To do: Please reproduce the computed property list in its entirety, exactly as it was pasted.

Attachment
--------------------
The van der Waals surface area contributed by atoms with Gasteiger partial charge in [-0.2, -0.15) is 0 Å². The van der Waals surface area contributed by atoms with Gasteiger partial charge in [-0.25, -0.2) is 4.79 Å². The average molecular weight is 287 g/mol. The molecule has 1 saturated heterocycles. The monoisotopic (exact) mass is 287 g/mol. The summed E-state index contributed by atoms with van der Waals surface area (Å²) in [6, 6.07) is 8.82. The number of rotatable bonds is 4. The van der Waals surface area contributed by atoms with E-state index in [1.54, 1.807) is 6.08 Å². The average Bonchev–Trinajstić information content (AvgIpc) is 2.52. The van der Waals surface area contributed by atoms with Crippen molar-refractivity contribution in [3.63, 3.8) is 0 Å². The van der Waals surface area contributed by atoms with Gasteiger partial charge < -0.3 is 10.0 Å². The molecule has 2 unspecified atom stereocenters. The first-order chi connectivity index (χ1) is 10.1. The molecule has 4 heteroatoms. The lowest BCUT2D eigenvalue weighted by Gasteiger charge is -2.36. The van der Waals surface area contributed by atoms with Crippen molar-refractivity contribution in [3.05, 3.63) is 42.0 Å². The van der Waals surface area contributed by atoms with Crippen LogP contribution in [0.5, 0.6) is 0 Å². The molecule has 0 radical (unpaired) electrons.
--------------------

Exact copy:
The van der Waals surface area contributed by atoms with Gasteiger partial charge in [-0.2, -0.15) is 0 Å². The van der Waals surface area contributed by atoms with Gasteiger partial charge in [-0.25, -0.2) is 4.79 Å². The average molecular weight is 287 g/mol. The molecule has 1 saturated heterocycles. The monoisotopic (exact) mass is 287 g/mol. The summed E-state index contributed by atoms with van der Waals surface area (Å²) in [6, 6.07) is 8.82. The number of rotatable bonds is 4. The van der Waals surface area contributed by atoms with E-state index in [1.54, 1.807) is 6.08 Å². The average Bonchev–Trinajstić information content (AvgIpc) is 2.52. The van der Waals surface area contributed by atoms with Crippen molar-refractivity contribution in [3.63, 3.8) is 0 Å². The van der Waals surface area contributed by atoms with Gasteiger partial charge < -0.3 is 10.0 Å². The molecule has 2 unspecified atom stereocenters. The first-order chi connectivity index (χ1) is 10.1. The molecule has 4 heteroatoms. The lowest BCUT2D eigenvalue weighted by Gasteiger charge is -2.36. The van der Waals surface area contributed by atoms with Crippen molar-refractivity contribution in [3.05, 3.63) is 42.0 Å². The van der Waals surface area contributed by atoms with Crippen LogP contribution in [0.5, 0.6) is 0 Å². The molecule has 0 radical (unpaired) electrons.